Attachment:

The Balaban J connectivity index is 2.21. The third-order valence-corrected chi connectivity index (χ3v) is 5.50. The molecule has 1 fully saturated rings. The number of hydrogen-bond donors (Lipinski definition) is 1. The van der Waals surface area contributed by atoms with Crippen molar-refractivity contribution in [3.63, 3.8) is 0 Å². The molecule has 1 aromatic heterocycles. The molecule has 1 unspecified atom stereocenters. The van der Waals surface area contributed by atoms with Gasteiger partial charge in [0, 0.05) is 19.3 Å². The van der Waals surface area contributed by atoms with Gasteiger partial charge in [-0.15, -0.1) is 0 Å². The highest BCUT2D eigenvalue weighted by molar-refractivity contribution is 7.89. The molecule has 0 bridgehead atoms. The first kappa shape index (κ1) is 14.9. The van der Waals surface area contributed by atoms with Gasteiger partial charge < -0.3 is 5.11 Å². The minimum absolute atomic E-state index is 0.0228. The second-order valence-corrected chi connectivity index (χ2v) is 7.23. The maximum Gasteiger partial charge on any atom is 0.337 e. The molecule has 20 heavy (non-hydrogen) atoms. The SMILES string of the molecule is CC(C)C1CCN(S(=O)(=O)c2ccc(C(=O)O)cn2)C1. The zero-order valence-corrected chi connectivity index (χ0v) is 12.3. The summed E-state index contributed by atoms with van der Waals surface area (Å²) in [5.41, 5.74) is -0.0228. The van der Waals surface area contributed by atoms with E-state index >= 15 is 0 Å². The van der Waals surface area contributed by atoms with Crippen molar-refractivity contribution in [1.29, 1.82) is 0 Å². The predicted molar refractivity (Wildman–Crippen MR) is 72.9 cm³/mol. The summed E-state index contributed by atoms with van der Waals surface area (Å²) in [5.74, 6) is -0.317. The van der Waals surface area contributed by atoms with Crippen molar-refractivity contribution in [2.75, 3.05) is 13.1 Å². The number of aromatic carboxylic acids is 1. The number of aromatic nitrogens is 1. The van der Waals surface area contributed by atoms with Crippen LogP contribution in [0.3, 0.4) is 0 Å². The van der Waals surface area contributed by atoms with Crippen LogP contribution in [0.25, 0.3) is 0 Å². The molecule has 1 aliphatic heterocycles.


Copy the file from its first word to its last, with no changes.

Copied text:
The Balaban J connectivity index is 2.21. The third-order valence-corrected chi connectivity index (χ3v) is 5.50. The molecule has 1 fully saturated rings. The number of hydrogen-bond donors (Lipinski definition) is 1. The van der Waals surface area contributed by atoms with Crippen molar-refractivity contribution in [3.63, 3.8) is 0 Å². The molecule has 1 aromatic heterocycles. The molecule has 1 unspecified atom stereocenters. The van der Waals surface area contributed by atoms with Gasteiger partial charge in [0, 0.05) is 19.3 Å². The van der Waals surface area contributed by atoms with Gasteiger partial charge in [-0.15, -0.1) is 0 Å². The highest BCUT2D eigenvalue weighted by molar-refractivity contribution is 7.89. The molecule has 0 bridgehead atoms. The first kappa shape index (κ1) is 14.9. The van der Waals surface area contributed by atoms with Gasteiger partial charge < -0.3 is 5.11 Å². The minimum absolute atomic E-state index is 0.0228. The second-order valence-corrected chi connectivity index (χ2v) is 7.23. The maximum Gasteiger partial charge on any atom is 0.337 e. The molecule has 20 heavy (non-hydrogen) atoms. The SMILES string of the molecule is CC(C)C1CCN(S(=O)(=O)c2ccc(C(=O)O)cn2)C1. The zero-order valence-corrected chi connectivity index (χ0v) is 12.3. The summed E-state index contributed by atoms with van der Waals surface area (Å²) in [5.41, 5.74) is -0.0228. The van der Waals surface area contributed by atoms with E-state index >= 15 is 0 Å². The van der Waals surface area contributed by atoms with Crippen molar-refractivity contribution in [1.29, 1.82) is 0 Å². The predicted molar refractivity (Wildman–Crippen MR) is 72.9 cm³/mol. The summed E-state index contributed by atoms with van der Waals surface area (Å²) in [5.74, 6) is -0.317. The van der Waals surface area contributed by atoms with Crippen molar-refractivity contribution in [2.75, 3.05) is 13.1 Å². The number of aromatic carboxylic acids is 1. The number of aromatic nitrogens is 1. The van der Waals surface area contributed by atoms with Crippen LogP contribution in [0.3, 0.4) is 0 Å². The van der Waals surface area contributed by atoms with Crippen LogP contribution in [0.25, 0.3) is 0 Å². The molecule has 1 aliphatic heterocycles.